There is just one important takeaway from the New Hampshire Journal NH-01 debate on Thursday night: Matt Mowers won.
By not losing.
It’s probably true that Karoline Leavitt delivered the best debate performance — hardly a surprise from a professional White House comms staffer — but it wasn’t significantly better than Mowers. Or, for that matter, Rep. Tim Baxter.
Leavitt’s performance surprised many observers. Some that a candidate who is still legally too young to serve in Congress (she turns 25 in three weeks) was so poised and eloquent. Others that she didn’t throw down on Mowers.
Leavitt barely laid a glove on him. If she’s got internal polling that shows her close, laying off might makes sense. But if the race is where the polling thus far as it, with Mowers as the functional frontrunner, that’s an odd strategic choice. As the saying goes, “if you ain’t the lead dog, the view don’t change.”
Nobody did anything during the debate to change their view.
The same is true for Gail Huff Brown. If the debate had a loser, she was it. Huff Brown has spent 30 years in TV news show business and it gives her the advantage of stage presence. And none of her answers were bad, but they weren’t noticeably good for the most part, either. Her performance was the least focused of the five, which is ironic given her experience as a broadcaster.
It’s not that Huff Brown performed poorly — though Leavitt did stop her cold when Huff Brown went after her on abortion. It’s that the other candidates were so focused and had their answers so well put together, she sounded unfocused and unprepared by comparison.
Ironically, her performance would have been one of the best in the two previous NHJournal debates, for U.S. Senate and NH-02. But the NH-01 candidates came with a communication strategy to execute, and they largely stuck to it.
Take former Executive Councilor Russell Prescott. He may not have been Mr. Excitement, but he used his legislative experience effectively. One good example was recounting his role in the fight for a parental notification law covering abortions for minors. “It became our first notification law on the books and eventually it ended up staying solid. It was a step that we took, a step in the right direction, and not going too far.”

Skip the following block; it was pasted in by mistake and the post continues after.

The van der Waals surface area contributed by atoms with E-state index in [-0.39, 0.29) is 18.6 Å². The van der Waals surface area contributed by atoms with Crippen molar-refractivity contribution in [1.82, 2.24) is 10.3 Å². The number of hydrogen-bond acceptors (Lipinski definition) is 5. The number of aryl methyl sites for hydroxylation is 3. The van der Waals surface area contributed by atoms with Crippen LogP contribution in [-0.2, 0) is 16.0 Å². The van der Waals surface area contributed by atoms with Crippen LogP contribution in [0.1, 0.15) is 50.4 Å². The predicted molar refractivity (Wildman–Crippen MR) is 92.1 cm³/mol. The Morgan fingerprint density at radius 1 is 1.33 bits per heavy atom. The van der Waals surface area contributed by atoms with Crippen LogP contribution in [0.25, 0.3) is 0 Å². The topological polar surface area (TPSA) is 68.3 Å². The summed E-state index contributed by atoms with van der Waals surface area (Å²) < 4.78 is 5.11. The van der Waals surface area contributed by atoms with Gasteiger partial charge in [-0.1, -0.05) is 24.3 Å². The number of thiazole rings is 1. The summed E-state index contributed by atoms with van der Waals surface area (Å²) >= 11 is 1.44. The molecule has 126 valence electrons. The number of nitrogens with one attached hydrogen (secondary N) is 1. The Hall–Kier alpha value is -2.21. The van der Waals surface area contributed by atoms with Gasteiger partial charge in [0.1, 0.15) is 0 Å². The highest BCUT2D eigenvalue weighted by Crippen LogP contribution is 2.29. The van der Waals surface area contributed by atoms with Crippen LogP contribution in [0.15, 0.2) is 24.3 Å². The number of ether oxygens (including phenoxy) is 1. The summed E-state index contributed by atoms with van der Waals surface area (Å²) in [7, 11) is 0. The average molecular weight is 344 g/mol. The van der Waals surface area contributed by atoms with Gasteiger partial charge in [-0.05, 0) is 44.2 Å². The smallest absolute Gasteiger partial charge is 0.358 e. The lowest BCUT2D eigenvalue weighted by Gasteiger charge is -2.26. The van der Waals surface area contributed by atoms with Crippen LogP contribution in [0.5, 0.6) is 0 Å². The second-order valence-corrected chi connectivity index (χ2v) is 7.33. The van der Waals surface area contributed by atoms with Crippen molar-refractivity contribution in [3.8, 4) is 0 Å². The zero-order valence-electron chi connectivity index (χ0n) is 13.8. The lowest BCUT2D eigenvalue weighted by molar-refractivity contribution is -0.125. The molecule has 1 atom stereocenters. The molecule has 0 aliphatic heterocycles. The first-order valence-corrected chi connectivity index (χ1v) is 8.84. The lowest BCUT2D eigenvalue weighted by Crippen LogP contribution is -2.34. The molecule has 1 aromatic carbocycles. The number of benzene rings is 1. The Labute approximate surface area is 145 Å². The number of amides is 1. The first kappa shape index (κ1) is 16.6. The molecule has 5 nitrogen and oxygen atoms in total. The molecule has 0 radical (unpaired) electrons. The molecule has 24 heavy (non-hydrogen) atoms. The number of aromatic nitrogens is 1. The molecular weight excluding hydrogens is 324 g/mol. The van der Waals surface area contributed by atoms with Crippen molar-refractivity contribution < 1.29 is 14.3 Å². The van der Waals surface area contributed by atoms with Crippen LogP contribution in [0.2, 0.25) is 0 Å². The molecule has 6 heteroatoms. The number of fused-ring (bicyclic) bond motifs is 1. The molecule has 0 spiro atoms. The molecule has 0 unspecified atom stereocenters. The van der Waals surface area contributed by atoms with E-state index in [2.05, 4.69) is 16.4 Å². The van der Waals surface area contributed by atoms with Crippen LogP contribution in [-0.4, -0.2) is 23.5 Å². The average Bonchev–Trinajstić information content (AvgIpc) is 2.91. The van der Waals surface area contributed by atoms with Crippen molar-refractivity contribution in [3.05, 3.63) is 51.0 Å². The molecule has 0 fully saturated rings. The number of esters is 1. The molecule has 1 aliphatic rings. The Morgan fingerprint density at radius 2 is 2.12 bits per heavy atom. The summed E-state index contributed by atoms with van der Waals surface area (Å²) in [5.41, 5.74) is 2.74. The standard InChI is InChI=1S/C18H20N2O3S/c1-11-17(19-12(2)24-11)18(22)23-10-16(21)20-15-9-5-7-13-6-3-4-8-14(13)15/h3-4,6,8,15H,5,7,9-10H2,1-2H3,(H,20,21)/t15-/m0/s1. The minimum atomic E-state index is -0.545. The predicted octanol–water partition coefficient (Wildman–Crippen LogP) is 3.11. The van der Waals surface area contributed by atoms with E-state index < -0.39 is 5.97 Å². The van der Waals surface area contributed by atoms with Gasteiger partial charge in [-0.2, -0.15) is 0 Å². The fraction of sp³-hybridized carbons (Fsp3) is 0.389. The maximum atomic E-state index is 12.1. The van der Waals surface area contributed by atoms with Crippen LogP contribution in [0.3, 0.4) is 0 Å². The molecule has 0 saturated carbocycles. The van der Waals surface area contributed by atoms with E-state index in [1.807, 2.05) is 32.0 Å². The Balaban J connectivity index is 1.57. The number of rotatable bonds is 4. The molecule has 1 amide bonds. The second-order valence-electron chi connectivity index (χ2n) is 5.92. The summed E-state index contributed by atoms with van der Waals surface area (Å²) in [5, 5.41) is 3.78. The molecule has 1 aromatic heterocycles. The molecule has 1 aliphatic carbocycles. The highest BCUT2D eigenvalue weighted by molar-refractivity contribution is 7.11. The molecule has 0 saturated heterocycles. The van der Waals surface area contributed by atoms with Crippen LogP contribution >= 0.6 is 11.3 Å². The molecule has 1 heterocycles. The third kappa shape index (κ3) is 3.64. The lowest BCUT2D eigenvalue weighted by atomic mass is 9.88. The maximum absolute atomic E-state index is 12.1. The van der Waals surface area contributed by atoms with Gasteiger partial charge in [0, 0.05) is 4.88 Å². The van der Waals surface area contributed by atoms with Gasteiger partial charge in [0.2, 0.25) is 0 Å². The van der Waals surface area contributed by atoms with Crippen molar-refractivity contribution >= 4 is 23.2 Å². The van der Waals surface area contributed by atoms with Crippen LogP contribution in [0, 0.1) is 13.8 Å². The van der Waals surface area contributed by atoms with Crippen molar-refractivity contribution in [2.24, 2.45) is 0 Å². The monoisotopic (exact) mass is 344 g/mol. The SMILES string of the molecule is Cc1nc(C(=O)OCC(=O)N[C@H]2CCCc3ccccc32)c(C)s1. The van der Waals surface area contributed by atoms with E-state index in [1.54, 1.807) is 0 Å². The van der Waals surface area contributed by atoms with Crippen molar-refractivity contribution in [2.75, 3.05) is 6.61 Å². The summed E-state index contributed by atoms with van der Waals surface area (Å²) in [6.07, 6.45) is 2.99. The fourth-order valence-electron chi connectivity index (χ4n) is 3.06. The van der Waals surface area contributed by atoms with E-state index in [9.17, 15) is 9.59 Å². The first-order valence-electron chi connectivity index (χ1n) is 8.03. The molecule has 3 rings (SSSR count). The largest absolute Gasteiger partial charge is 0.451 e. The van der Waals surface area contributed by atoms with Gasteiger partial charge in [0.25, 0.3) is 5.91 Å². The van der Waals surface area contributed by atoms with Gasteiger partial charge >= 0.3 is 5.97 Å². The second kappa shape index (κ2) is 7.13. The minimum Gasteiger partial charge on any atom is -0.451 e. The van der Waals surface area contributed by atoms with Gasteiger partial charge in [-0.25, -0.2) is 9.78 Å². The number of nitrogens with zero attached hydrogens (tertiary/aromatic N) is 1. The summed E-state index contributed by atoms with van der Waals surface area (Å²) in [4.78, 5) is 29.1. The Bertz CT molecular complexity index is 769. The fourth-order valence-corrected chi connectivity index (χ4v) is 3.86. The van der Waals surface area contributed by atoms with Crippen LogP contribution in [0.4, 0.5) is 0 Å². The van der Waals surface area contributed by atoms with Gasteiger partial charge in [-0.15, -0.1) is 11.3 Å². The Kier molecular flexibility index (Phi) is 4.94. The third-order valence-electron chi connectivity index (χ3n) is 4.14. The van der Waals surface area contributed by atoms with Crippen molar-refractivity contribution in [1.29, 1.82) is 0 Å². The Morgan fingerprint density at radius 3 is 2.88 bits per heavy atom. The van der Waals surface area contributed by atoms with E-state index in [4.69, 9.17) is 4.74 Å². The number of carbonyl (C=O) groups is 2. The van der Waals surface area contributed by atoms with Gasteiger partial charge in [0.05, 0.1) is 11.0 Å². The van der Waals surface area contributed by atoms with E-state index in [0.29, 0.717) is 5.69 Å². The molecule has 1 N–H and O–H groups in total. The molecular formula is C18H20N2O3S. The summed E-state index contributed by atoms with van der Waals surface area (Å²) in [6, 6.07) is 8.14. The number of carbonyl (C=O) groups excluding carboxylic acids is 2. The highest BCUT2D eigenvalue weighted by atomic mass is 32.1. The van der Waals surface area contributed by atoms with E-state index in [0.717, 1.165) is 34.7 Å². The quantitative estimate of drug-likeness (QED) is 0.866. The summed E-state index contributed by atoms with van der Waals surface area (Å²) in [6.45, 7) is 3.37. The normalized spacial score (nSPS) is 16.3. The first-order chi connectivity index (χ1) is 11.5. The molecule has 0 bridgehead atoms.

That’s a pretty good summary of the style of leadership Prescott is offering.
Meanwhile, Rep. Baxter made sure the audience knew he’s a Rand Paul Republican who’s ready to wage war on “corrupt Republicans” — like the ones who’ll vote to make Rep. Kevin McCarthy (R-Calif) the next Speaker — as much as he is on Democrats. And while his message is far-Right and solidly Trumpish, he used stories about his special-needs brother to connect with the audience and frame his politics.
But what does any of this matter? Winning the primary means pushing past the frontrunner. Nobody did, which is why it’s a Mowers’ win.
The one wild card — or perhaps more accurately, “not entirely tame” card — is the Trump effect. Leavitt and Baxter both pushed the pro-Trump bone fides ‘bigly’ in the debate, with Leavitt going so far as to declare Trump the winner of the 2020 presidential debate and Joe Biden of stealing votes. Polls show there aren’t many Americans who agree with her, but every Republican knows one guy who does.
And he lives at Mar-a-Lago.
“The debate showed Republican candidates no longer distinguish themselves to their voters by ideology,” noted UNH political science professor Dante Scala. “Once upon a time, candidates had to prove their conservative credentials. Now, they have to prove their Trump credentials.”
Huff Brown, Mowers and Prescott tried to nuance the 2020 election integrity issue, supporting the idea of an investigation but not declaring Trump the victor. None of them pulled a “Cheney” and rejected the unfounded Trump #StoptheSteal conspiracy theory, but they didn’t embrace it, either. Leavitt and Baxter appear to be betting that won’t be enough for Republican primary voters. Asked about extremist Trump candidates like Blake Masters in Arizona and the danger they present to GOP efforts to win back Congress, they rejected the premise of the question.
“If you sell out your principles just to get elected, you don’t really win the election. You’re just a pencil pusher,” said Baxter. “If we don’t send a real conservative to Washington, then we don’t win the election to begin with.”
“I think voters are electing these people because they know these candidates are going to be unapologetically America First. I think I’m the best person to beat Chris Pappas — because I have conviction. You may not agree 100 percent of the time, but you will know where I stand.”
Mowers, on the other hand, struck a stance that might be described as “Trump enough.” He repeatedly touted his service in the Trump administration and avoided taking any stances likely to antagonize Trump supporters. But he also rarely discussed the man or used the phrase “America First.”
The calculation is self-evident: If you can be “Trump enough” to keep Republicans on board but not so “Trump” that you drive away independents, you’ve got a good shot at beating Rep. Chris Pappas.
It’s a smart strategy, but one that leaves Mowers vulnerable to attacks on his Trump flank. Thursday gave his opponents that opportunity. They didn’t take it.
All the candidates can make a case for why they won the debate, but the only loss was a wasted opportunity. How many more will the rest of the field get?